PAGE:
Welcome back. Today we jump in the markets way-back machine and head for the mid-1980s. Please play Bon Jovi’s “Livin’ on a Prayer” at full volume as you read this. Email me

Because I’m a pessimist by nature, this newsletter usually talks about risks to the downside. But for us cautious types, upside risk can be just as dangerous. For the conservatively positioned, a face-melting rally can really hurt. And there is some reason to think that we might just have one of those in the next few years.

One way to express this possibility is to say the US stock market is analogous to the Japanese market in 1987.

It’s not a perfect analogy, but it’s informative. Here is a chart from Absolute Strategy Research, showing Japanese and US stock prices and price/earnings ratios, at a lag of 35 years:

If you get out of a market when price multiples look crazy — as one might have when P/Es hit 35 in January in ’87 — you can sit there, uninvested, while your imprudent friends become obnoxiously rich.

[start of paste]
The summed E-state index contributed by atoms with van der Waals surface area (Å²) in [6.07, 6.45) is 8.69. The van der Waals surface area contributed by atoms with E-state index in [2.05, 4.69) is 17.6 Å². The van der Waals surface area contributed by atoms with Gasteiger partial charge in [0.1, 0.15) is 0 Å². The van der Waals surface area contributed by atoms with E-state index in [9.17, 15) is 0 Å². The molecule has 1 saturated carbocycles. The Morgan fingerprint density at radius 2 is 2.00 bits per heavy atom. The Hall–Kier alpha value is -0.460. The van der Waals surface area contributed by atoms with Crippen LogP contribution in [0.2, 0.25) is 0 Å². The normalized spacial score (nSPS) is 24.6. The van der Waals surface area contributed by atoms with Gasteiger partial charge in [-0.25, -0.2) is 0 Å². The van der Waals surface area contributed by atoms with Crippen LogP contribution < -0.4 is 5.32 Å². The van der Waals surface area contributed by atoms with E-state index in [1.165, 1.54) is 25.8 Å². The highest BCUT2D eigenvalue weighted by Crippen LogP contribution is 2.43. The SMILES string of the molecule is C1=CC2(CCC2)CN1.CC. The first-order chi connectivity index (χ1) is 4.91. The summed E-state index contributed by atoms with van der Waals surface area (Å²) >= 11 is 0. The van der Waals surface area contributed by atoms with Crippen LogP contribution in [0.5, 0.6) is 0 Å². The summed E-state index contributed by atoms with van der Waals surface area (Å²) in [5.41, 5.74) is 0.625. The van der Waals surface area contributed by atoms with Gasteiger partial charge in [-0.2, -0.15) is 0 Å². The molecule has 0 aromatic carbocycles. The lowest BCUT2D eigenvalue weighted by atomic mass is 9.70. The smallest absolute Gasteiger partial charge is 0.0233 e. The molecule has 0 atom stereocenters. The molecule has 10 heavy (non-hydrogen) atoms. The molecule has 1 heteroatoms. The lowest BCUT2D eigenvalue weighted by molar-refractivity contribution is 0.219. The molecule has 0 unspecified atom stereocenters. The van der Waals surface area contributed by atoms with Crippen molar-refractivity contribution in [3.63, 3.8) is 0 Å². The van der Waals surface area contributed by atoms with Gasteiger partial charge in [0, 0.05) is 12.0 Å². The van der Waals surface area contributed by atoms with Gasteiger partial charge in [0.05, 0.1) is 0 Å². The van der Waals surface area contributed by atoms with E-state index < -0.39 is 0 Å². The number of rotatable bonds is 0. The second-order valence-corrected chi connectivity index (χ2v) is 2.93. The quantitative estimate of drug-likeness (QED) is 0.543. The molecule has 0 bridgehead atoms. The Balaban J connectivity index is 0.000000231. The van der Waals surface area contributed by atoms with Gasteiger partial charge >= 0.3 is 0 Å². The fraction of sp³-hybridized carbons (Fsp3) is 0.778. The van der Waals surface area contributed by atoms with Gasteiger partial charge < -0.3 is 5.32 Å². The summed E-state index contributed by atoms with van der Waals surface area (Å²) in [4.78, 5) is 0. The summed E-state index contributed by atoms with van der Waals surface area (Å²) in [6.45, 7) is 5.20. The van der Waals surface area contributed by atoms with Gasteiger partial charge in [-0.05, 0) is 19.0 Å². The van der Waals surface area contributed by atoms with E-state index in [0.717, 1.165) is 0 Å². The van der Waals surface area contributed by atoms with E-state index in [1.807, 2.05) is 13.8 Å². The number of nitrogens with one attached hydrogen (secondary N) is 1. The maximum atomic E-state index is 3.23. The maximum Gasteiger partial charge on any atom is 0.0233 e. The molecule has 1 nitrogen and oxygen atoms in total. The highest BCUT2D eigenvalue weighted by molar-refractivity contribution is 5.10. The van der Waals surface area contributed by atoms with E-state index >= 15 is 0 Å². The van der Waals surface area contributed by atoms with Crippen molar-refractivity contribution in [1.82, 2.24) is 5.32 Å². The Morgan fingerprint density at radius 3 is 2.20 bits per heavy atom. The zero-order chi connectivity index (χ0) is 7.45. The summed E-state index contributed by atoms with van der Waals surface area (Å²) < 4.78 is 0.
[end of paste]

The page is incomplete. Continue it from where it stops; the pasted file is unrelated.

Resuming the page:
Ian Harnett of ASR thinks the chart tells a tale of poor Japanese fiscal and monetary policy, which were too easy for too long:

Arguing that current policy could well be inappropriate too, he points to a letter in the FT earlier this week from Mervyn King, former governor of the Bank of England, which said that:

King refers to the “deafening silence” of central bankers on the growth of broad money. To my ears what has been deafening is the mandarins’ silence about high asset prices, ie, about the analogy with 1980s Japan.

But bubbles are complicated things, and we should be careful to check if the Japan analogy is actually helpful. Here I proceed gingerly. I am no expert on economic history. I hope readers will respond to what follows, which is sure to commit errors of simplification, if not other kinds.

The roots of the Japanese bubble are often traced to the 1985 Plaza Accord, an agreement among Japan, the US, the UK, France and Germany to depress the value of the dollar, whose strength had led to trade imbalances and was killing (among other things) the US automotive industry. The subsequent rise in the value of the yen drove Japan’s export-driven economy into a recession.